Save

Audience in Historical Jesus Research

The Cases of Wright and Crossan

In: Journal for the Study of the Historical Jesus
View More View Less
  • 1 Department of Communication Studies, University of Minnesota, Brooklyn, NY, USA, awalzer@umn.edu
Download Citation Get Permissions

Access options

Get access to the full article by using one of the access options below.

Institutional Login

Log in with Open Athens, Shibboleth, or your institutional credentials

Login via Institution

Purchase

Buy instant access (PDF download and unlimited online access):

€29.95$34.95

Abstract

Scholars writing within the historical Jesus research paradigm often write different books on the same topic: heavy tomes for other scholars and shorter books on the same subject for lay readers. While the scholarly works have been reviewed by other scholars, the books for lay readers have not. This article analyzes works on the historical Jesus for lay readers authored by N.T. Wright and John Dominic Crossan, comparing the popular works to the scholarly ones. The analyses show that in Wright’s case the ontological norms of historical Jesus research are consistently compromised in his work for a lay audience (Simply Jesus). In Crossan’s case, the voice of the dispassionate scholar yields to the passionate denunciator in his popular Jesus: A Revolutionary Biography.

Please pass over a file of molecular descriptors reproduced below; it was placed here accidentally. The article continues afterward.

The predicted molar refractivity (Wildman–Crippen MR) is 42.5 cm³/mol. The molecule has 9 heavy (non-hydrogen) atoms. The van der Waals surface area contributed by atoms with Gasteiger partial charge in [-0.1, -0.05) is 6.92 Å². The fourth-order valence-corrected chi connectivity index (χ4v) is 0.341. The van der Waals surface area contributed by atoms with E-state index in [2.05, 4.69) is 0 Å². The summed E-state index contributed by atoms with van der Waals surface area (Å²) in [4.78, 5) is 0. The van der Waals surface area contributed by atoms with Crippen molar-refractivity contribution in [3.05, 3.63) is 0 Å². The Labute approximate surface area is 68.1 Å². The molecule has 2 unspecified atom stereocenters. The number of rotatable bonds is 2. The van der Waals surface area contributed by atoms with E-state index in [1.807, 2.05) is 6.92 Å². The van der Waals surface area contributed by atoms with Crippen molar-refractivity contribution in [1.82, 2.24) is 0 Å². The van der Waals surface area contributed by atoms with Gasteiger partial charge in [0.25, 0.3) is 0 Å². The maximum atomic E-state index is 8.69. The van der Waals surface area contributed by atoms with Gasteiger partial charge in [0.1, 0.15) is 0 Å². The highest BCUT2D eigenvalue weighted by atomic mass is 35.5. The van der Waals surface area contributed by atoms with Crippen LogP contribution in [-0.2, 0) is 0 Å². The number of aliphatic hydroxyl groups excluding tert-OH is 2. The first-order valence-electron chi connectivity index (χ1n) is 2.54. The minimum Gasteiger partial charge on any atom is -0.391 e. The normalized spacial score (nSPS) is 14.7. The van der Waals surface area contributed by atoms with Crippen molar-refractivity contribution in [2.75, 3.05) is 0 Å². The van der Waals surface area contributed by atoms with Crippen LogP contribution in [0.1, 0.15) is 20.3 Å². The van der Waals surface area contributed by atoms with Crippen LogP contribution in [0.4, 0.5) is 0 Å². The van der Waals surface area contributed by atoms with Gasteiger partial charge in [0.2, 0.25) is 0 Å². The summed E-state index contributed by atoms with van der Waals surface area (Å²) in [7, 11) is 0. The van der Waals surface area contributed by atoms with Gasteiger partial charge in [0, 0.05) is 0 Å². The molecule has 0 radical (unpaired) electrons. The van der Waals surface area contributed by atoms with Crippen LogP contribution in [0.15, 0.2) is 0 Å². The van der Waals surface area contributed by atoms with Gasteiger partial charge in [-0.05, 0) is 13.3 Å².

Content Metrics

All Time Past Year Past 30 Days
Abstract Views 95 95 21
Full Text Views 14 14 1
PDF Views & Downloads 37 37 4